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Bon Jovi complains over Republican rally song

Rocker and Democratic supporter Jon Bon Jovi on Wednesday became the latest musician to complain about Republican John McCain’s presidential campaign using songs without the artists’ approval.
/ Source: Reuters

Rocker and Democratic supporter Jon Bon Jovi on Wednesday became the latest musician to complain about Republican John McCain’s presidential campaign using songs without the artists’ approval.

Bon Jovi, who threw a $30,000-per-person, fund-raising dinner for Democrat Barack Obama at his New Jersey home in September, said he was surprised to hear that his band’s song “Who Says You Can’t Go Home” was used during rallies held by Republican vice presidential candidate Sarah Palin this week.

“We wrote this song as a thank you to those who have supported us over the past 25 years. The song has since become a banner for our home state of New Jersey and the de facto theme song for our partnerships around the country to build homes and rebuild communities.

“Although we were not asked, we do not approve of their use of ‘Home,’” Bon Jovi said in a statement to celebrity Web site TMZ.com.

The rock group Heart sent a cease and desist letter to the Republican campaign in September asking them not to use the song “Barracuda.” The song was the early unofficial theme song for Palin, playing off the “Sarah Barracuda” nickname the Alaska governor earned on the basketball court in high school.

The Foo Fighters complained last week that the McCain campaign was using the song “My Hero” without permission.

“It’s frustrating and infuriating that someone who claims to speak for the American people would repeatedly show such little respect for creativity and intellectual property,” the Foo Fighters said in s statement. “The saddest thing about this is that ‘My Hero’ was written as a celebration of the common man and his extraordinary potential. To have it appropriated without our knowledge and used in a manner that perverts the original sentiment of the lyric just tarnishes the song.”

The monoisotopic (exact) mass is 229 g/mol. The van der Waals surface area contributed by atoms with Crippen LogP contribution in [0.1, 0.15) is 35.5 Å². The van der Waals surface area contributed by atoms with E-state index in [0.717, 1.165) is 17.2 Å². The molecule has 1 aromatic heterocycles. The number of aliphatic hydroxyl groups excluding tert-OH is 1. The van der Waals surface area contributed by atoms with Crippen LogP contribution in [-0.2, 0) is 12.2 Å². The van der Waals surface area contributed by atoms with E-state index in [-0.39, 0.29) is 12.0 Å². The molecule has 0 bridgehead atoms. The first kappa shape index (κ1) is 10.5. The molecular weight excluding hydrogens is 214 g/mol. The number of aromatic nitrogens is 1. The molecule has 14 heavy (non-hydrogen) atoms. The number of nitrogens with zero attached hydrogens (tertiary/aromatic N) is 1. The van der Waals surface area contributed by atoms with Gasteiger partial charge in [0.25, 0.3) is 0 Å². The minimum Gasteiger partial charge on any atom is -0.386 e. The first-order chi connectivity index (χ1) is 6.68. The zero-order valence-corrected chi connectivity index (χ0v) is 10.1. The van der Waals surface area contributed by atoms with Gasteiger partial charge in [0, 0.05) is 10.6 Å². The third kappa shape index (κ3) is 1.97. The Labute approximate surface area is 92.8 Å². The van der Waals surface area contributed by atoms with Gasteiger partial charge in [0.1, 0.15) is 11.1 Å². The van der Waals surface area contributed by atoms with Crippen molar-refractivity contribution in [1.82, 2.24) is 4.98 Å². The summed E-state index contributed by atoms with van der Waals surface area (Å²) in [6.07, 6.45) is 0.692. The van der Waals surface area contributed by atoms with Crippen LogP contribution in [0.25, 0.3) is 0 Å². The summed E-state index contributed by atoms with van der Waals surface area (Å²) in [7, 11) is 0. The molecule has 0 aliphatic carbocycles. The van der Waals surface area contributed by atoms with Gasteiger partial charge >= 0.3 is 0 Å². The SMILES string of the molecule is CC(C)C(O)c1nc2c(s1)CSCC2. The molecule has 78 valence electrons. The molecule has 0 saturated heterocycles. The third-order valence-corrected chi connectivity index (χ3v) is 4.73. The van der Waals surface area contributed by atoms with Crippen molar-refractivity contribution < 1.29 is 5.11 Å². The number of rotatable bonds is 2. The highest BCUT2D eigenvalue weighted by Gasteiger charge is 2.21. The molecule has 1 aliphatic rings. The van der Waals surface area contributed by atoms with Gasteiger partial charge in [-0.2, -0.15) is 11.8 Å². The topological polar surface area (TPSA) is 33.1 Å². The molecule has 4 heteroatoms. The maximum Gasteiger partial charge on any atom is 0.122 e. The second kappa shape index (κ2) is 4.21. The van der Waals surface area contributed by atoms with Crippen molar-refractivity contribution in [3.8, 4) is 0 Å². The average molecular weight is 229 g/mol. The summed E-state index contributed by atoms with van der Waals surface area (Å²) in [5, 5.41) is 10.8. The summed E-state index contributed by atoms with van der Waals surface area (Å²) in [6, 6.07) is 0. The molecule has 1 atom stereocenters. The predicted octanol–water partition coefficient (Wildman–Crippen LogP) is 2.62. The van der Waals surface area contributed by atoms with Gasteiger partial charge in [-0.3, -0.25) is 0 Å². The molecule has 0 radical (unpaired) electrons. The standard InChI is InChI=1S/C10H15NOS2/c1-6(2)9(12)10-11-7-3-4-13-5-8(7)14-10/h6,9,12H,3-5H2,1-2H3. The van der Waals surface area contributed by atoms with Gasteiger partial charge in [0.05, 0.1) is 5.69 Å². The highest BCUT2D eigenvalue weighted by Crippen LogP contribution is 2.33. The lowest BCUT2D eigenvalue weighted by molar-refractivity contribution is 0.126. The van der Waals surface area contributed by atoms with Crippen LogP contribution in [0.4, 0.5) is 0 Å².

In August, rocker Jackson Browne sued McCain, the Republican National Committee and the Ohio Republican Party, accusing them of using his 1977 hit “Running on Empty” in a campaign ad without permission.

Musicians often have little control over how their music is used because of the system that licenses songs for public performance under a blanket fee paid by venues to ASCAP, the firm that collects royalties on behalf of composers and copyright owners.

The Heart song “Barracuda” and Bon Jovi’s “Who Says You Can’t Go Home” are both licensed for public performance on the ASCAP site.

Stevie Wonder, Kanye West, Sheryl Crow and other musicians last month released an album of songs that have been used at Obama rallies. Called “Yes We Can: Voices of a Grassroots Movement,” the album is being sold to raise money for Democrats before the Nov. 4 election.